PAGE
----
In Dante’s ‘Inferno’, the hypocrites (and the Greek word literally means ‘actors’) are clothed in huge choir robes, made of solid lead, gilded on the outside with gold. Marc Foley writes about these hypocrites in his book, ‘The Love that keeps us Sane.’ He says, ‘These huge choir robes are so heavy that the hypocrites can hardly move. That’s a graphic image of the desperate need to be recognized by others, and the bone-weary insanity of trying to keep up appearances! Dante describes the garb of the hypocrites as, “O cloak of everlasting weariness!”’
But here, in this place, where the Lord is present, we can shed our heavy cloaks of pretension and appearance. We can stand before the Lord and unburden our souls. We can stand before the One who truly knows us and loves us – ‘just as I am’. But not only does God see us as we truly are, when we worship, not only does he love us and accept us as we are, but he also challenges us to grow, and become more fully that unique person God created us to be. The community of Taizé in France puts it like this in its Rule: ‘In worship we can stop hiding from God, and the light of God can heal and transform even what we are ashamed of.’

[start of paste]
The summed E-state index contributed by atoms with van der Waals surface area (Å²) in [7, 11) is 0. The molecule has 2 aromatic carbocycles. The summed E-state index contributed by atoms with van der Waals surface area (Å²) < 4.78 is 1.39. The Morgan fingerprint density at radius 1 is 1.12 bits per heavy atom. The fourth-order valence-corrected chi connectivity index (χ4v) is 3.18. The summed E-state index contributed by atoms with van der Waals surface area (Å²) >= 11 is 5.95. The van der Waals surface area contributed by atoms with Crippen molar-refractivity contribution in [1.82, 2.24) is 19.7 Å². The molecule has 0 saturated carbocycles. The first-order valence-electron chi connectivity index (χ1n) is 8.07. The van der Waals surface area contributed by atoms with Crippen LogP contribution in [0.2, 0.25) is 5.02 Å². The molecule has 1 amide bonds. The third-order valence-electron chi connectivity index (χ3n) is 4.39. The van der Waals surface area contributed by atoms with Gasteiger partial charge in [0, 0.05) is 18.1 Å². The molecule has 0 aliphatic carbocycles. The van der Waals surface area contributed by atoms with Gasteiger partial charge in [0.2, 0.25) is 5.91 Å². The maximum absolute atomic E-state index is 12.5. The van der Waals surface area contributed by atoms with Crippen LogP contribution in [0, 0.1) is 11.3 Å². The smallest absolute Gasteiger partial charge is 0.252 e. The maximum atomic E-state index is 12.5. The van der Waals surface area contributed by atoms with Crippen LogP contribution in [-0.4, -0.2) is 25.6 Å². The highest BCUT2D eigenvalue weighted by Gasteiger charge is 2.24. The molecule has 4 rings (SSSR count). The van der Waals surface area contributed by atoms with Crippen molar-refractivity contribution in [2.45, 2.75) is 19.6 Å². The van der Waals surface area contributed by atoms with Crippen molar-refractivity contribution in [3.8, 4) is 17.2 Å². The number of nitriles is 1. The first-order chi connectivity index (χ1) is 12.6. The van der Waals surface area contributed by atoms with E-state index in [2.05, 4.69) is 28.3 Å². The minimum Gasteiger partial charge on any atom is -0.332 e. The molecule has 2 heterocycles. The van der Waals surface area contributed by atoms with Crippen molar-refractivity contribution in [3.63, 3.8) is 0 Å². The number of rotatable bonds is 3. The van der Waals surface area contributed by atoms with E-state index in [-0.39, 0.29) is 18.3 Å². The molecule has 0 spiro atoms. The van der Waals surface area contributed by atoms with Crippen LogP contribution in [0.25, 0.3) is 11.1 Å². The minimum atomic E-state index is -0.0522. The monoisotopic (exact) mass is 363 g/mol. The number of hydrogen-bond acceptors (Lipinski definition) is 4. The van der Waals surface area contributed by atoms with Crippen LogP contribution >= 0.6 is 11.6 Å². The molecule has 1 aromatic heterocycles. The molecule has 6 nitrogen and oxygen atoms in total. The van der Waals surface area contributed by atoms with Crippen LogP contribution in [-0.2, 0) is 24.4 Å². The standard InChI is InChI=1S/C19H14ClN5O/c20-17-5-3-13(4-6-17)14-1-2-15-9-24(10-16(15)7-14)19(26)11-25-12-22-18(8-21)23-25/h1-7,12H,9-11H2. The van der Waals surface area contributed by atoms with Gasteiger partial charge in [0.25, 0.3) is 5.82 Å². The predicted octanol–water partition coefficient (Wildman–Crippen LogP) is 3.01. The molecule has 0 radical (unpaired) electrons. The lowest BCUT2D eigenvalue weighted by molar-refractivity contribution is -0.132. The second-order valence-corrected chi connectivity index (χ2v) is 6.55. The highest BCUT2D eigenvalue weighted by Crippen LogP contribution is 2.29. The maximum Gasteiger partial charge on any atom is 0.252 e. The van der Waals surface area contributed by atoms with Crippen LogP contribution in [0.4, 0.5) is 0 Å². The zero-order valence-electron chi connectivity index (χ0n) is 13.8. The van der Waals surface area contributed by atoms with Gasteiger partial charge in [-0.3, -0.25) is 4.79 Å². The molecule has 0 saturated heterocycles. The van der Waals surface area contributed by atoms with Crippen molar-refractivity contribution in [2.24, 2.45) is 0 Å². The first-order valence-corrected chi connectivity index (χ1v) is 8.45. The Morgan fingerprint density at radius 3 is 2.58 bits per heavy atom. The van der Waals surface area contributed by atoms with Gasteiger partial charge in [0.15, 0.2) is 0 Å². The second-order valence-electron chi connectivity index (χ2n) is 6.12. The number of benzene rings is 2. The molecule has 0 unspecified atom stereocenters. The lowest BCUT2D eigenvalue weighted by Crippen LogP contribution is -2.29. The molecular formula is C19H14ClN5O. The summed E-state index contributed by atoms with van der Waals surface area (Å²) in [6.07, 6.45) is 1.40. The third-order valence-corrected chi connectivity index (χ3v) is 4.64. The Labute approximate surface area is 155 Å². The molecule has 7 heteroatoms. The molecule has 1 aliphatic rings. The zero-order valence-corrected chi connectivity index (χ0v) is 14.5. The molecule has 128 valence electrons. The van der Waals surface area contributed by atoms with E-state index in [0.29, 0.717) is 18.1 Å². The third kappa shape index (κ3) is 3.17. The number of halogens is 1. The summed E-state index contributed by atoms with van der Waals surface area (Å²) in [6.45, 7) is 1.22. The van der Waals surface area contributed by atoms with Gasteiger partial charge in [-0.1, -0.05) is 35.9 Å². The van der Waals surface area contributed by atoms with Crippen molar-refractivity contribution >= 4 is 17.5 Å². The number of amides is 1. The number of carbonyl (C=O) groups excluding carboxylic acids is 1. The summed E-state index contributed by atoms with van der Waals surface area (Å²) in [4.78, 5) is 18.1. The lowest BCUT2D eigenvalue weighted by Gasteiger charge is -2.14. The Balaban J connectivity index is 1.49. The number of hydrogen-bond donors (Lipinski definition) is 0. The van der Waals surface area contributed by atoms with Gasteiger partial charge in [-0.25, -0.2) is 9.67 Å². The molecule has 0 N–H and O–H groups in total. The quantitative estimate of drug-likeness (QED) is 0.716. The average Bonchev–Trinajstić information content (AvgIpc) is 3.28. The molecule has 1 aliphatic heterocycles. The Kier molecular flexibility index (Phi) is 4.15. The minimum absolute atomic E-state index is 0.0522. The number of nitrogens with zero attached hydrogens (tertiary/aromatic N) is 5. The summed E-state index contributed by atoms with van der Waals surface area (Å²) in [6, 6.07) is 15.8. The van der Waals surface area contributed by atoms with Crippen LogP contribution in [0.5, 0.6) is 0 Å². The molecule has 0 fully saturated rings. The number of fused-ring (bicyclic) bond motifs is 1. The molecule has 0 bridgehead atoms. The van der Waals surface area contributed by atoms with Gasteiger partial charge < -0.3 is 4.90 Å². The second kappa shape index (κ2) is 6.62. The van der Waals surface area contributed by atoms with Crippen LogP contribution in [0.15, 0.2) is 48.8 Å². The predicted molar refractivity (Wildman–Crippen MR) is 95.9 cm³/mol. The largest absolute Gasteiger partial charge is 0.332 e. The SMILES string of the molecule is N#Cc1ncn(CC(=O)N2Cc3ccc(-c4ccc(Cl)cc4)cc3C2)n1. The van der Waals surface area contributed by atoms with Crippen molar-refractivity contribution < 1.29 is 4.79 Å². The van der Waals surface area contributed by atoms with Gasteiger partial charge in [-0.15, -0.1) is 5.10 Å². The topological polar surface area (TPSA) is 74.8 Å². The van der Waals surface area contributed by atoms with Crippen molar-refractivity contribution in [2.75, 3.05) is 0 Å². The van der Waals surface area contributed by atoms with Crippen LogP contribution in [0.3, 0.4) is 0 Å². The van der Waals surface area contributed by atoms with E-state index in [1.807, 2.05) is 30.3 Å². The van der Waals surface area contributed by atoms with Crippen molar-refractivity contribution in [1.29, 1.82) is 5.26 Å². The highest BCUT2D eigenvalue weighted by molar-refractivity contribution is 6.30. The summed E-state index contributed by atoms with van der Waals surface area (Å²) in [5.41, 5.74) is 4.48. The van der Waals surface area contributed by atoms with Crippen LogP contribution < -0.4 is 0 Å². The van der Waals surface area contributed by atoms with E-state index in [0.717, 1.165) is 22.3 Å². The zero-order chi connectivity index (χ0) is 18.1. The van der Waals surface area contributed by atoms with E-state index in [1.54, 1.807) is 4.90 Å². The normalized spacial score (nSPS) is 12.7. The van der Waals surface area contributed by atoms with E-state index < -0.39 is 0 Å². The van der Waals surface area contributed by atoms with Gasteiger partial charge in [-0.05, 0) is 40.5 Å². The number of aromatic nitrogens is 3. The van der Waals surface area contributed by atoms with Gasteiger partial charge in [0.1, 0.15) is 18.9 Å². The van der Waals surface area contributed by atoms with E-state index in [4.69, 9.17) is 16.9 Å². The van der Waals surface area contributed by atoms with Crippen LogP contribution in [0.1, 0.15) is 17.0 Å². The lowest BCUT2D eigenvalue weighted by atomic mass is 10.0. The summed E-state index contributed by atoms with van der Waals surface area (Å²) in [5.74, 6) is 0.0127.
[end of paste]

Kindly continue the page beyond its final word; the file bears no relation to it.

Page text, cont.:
So welcome, one and all. Come and worship God, the One to whom all hearts are open, the One who longs to remove our heavy vesture and reclothe us in raiments dazzling white.